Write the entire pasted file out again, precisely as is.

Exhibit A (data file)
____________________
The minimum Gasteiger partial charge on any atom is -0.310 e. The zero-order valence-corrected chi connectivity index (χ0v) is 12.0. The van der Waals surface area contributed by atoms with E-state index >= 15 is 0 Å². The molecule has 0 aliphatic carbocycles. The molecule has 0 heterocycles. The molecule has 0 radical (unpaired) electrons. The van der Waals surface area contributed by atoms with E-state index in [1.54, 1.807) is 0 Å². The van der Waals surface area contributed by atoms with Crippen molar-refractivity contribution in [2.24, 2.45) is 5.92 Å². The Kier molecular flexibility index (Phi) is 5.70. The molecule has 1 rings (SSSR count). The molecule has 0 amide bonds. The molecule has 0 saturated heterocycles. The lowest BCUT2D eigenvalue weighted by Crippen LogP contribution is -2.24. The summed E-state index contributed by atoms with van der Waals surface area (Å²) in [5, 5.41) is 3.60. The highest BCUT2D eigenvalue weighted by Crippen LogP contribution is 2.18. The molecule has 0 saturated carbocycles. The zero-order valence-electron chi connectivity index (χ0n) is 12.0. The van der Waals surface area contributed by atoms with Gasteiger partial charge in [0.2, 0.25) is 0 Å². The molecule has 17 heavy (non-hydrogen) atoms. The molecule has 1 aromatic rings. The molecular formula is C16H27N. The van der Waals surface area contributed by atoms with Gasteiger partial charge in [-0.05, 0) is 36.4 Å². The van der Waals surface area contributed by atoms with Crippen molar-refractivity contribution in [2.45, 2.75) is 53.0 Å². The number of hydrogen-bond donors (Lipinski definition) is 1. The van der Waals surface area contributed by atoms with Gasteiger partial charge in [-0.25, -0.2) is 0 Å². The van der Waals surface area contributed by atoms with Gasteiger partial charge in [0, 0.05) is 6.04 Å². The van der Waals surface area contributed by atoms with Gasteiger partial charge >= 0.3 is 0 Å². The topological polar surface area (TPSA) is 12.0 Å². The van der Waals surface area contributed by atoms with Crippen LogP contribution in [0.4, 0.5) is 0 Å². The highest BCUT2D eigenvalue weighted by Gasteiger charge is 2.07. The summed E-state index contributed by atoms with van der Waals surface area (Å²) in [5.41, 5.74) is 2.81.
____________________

The minimum Gasteiger partial charge on any atom is -0.310 e. The zero-order valence-corrected chi connectivity index (χ0v) is 12.0. The van der Waals surface area contributed by atoms with E-state index >= 15 is 0 Å². The molecule has 0 aliphatic carbocycles. The molecule has 0 heterocycles. The molecule has 0 radical (unpaired) electrons. The van der Waals surface area contributed by atoms with E-state index in [1.54, 1.807) is 0 Å². The van der Waals surface area contributed by atoms with Crippen molar-refractivity contribution in [2.24, 2.45) is 5.92 Å². The Kier molecular flexibility index (Phi) is 5.70. The molecule has 1 rings (SSSR count). The molecule has 0 amide bonds. The molecule has 0 saturated heterocycles. The lowest BCUT2D eigenvalue weighted by Crippen LogP contribution is -2.24. The summed E-state index contributed by atoms with van der Waals surface area (Å²) in [5, 5.41) is 3.60. The highest BCUT2D eigenvalue weighted by Crippen LogP contribution is 2.18. The molecule has 0 saturated carbocycles. The zero-order valence-electron chi connectivity index (χ0n) is 12.0. The van der Waals surface area contributed by atoms with Gasteiger partial charge in [0.2, 0.25) is 0 Å². The molecule has 17 heavy (non-hydrogen) atoms. The molecule has 1 aromatic rings. The molecular formula is C16H27N. The van der Waals surface area contributed by atoms with Gasteiger partial charge in [-0.05, 0) is 36.4 Å². The van der Waals surface area contributed by atoms with Crippen molar-refractivity contribution in [2.45, 2.75) is 53.0 Å². The number of hydrogen-bond donors (Lipinski definition) is 1. The van der Waals surface area contributed by atoms with Gasteiger partial charge in [-0.25, -0.2) is 0 Å². The van der Waals surface area contributed by atoms with Gasteiger partial charge in [0, 0.05) is 6.04 Å². The van der Waals surface area contributed by atoms with Gasteiger partial charge >= 0.3 is 0 Å². The topological polar surface area (TPSA) is 12.0 Å². The van der Waals surface area contributed by atoms with Crippen LogP contribution in [0.4, 0.5) is 0 Å². The highest BCUT2D eigenvalue weighted by Gasteiger charge is 2.07. The summed E-state index contributed by atoms with van der Waals surface area (Å²) in [5.41, 5.74) is 2.81.